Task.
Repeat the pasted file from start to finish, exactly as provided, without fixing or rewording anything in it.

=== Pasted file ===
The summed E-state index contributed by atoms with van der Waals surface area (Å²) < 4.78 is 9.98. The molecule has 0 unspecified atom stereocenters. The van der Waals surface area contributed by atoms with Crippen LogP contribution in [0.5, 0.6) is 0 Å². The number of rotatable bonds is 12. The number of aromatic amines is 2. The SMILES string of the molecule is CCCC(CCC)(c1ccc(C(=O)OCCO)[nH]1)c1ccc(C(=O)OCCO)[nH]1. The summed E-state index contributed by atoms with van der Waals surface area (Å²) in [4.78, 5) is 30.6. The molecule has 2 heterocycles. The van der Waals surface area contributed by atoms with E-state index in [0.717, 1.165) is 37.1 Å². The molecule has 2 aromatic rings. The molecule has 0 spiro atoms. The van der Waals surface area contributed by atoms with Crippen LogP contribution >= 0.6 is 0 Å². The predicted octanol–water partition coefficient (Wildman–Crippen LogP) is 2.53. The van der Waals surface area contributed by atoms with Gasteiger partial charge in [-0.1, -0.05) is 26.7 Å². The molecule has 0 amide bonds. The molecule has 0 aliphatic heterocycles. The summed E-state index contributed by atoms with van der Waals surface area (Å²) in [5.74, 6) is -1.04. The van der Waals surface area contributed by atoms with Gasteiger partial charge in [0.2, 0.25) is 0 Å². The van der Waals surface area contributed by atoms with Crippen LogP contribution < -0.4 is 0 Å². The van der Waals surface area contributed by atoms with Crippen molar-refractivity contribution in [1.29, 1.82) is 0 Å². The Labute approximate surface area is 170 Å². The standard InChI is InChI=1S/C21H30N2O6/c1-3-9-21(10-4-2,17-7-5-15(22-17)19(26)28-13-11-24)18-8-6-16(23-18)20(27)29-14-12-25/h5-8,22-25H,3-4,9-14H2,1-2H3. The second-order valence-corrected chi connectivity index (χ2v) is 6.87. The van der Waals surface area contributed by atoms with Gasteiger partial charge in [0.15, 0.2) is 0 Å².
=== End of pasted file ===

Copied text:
The summed E-state index contributed by atoms with van der Waals surface area (Å²) < 4.78 is 9.98. The molecule has 0 unspecified atom stereocenters. The van der Waals surface area contributed by atoms with Crippen LogP contribution in [0.5, 0.6) is 0 Å². The number of rotatable bonds is 12. The number of aromatic amines is 2. The SMILES string of the molecule is CCCC(CCC)(c1ccc(C(=O)OCCO)[nH]1)c1ccc(C(=O)OCCO)[nH]1. The summed E-state index contributed by atoms with van der Waals surface area (Å²) in [4.78, 5) is 30.6. The molecule has 2 heterocycles. The van der Waals surface area contributed by atoms with E-state index in [0.717, 1.165) is 37.1 Å². The molecule has 2 aromatic rings. The molecule has 0 spiro atoms. The van der Waals surface area contributed by atoms with Crippen LogP contribution >= 0.6 is 0 Å². The predicted octanol–water partition coefficient (Wildman–Crippen LogP) is 2.53. The van der Waals surface area contributed by atoms with Gasteiger partial charge in [-0.1, -0.05) is 26.7 Å². The molecule has 0 amide bonds. The molecule has 0 aliphatic heterocycles. The summed E-state index contributed by atoms with van der Waals surface area (Å²) in [5.74, 6) is -1.04. The van der Waals surface area contributed by atoms with Gasteiger partial charge in [0.2, 0.25) is 0 Å². The van der Waals surface area contributed by atoms with Crippen LogP contribution < -0.4 is 0 Å². The van der Waals surface area contributed by atoms with Crippen molar-refractivity contribution in [1.29, 1.82) is 0 Å². The Labute approximate surface area is 170 Å². The standard InChI is InChI=1S/C21H30N2O6/c1-3-9-21(10-4-2,17-7-5-15(22-17)19(26)28-13-11-24)18-8-6-16(23-18)20(27)29-14-12-25/h5-8,22-25H,3-4,9-14H2,1-2H3. The second-order valence-corrected chi connectivity index (χ2v) is 6.87. The van der Waals surface area contributed by atoms with Gasteiger partial charge in [0.15, 0.2) is 0 Å².